WE ARE WHAT WE REPEATEDLY DO. EXCELLENCE, THEN, IS NOT AN ACT, BUT A HABIT.
Once upon a time, perhaps a simpler time, sales teams would only have to pitch once to win contracts. But in the new world, securing new (and existing) business means having an always-on approach to sales. Pitching has become less of a one-off event and more of a habit, a way of life.
This is especially true for professional services firms for whom pitching is now a regulatory requirement. A new directive from the Competition Commission (CC) requires Britain’s largest companies to put their audit contracts up for tender every ten years, with stricter rules around the competitive tender process.
And so we face the long pitch – something that requires persistence and good communication. Where do you start? What do you need to change about your approach to sales and communication?
Read on to discover 8 techniques that will make working the long pitch easier and more effective.
1 BROADEN YOUR FOCUS
Your final pitch presentation is important but it’s only one of the many presentations you’ll make during the long pitch.
These (often less challenging) presentations are opportunities to build relationships. Get your team members, clients and stakeholders involved and encourage genuine dialogue.
You need the whole team thinking positively and energetically from start to finish, rather slogging towards a final exam. Don’t focus solely on the final pitch presentation at the expense of these opportunities to create the right impression.
2 GET REHEARSALS RIGHT
Creating a show as you rehearse doesn’t work. You wouldn’t rehearse an opera before the score was finished or before each performer knew their lines. The same applies to pitch presentations.
Do things in the right order:
- As a group, agree on a key message.
- Break out and, as an individual, work on your part.
- Once each individual has perfected his or her own message, come back together to rehearse the whole.
And only rehearse once or twice. Contrary to popular belief, there is such a thing as being over-rehearsed. Going over the same message too many times leads to a robotic presentation lacking in the natural flow and warmth that a sales pitch needs to be successful.
3 GET SENIOR INPUT UP FRONT
Don’t wait until the last minute to meet with senior leaders within your own firm.
Too often meetings with senior leaders happen late in the game. The result? The pitch gets torn apart right before it goes live, hundreds of collective working-hours are wasted and the whole team is demoralised.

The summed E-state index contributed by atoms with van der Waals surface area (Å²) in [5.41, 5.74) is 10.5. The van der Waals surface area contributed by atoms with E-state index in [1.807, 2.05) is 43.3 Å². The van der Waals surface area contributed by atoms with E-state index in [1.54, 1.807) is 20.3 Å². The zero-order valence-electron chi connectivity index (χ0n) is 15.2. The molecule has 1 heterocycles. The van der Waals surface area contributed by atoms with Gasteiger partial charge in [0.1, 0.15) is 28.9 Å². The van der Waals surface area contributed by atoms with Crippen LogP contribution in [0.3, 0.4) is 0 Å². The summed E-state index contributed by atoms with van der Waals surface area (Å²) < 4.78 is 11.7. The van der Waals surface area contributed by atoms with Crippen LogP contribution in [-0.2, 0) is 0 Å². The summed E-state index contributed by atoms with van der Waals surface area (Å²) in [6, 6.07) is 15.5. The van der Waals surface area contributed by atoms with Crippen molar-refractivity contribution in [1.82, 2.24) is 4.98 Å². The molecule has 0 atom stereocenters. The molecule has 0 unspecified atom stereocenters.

Senior leaders are there to make decisions and dispense invaluable insight, so make sure you not only get their advice and guidance early on, but also get them involved regularly throughout the process.
4 ACT NATURAL
Pitch presentations are not a type of performance art. A formal presentation with one presenter and a round table of nodding heads is theatrical and difficult to engage with.
Instead of acting, get your team to think about how they best communicate as individuals and help them mirror that in the pitch presentation. Work on improving personal presentation skills (like tackling vocal fry) and focus on appearing trustworthy, warm and natural instead of ‘formal’ and ‘well-rehearsed.’
5 STOP RELYING ON POWERPOINT
Don’t use visual aids and PowerPoint slides as a crutch. They are not a replacement for preparation or conversation.
That said, don’t abandon PowerPoint if you’re still going to try and communicate detailed information that cries for visual support.
Strike a balance and use visual aids in a way that complements your pitch presentation. Limit the number of PowerPoint slides you have and only use them to communicate key messages.
6 CHALLENGE THE RITUAL
Pitch teams have seen it all before. When a new opportunity arises, they’ll often slip straight into autopilot and miss chances to improve the process.
Break out of the box every now and then and take the time to think critically about your pitch. Involve the client, evaluate your USP from their perspective and question how you can communicate using their language (not yours).
7 STOP RELYING ON ‘EXPERTS’
Every bid team purports to have an expert among them; it’s important but it’s not a differentiator or a selling point.
Draw attention instead towards data and well-documented research that supports your claims and augments your USP. This will ground your pitch in fact and make it easier for your client to appreciate.
8 HAVE A CLEAR UNIQUE SALES PROPOSITION
Last but not least, every pitch needs to have a clear USP (unique selling proposition).
During rehearsal you need someone to continually ask ‘so what?’
- Why should a client engage your services?
- What’s the real value in what you’re offering?
You can tell a great story and give a good presentation, but if you can’t answer the ‘so what?’ then you are not articulating your USP.
Working the long pitch may seem challenging at first, and getting into the habit of repeatedly pitching, selling and negotiating can be a steep learning curve.
That’s why using techniques that make the long pitch a more engaging, effective approach – rather than one big, deal-breaking activity – is essential for success. Make the long pitch a habit, rather than an act or a process.
If in doubt, think back to Aristotle: we are what we repeatedly do. And if we’re repeatedly pitching, then pitching is not an act – its just business as usual.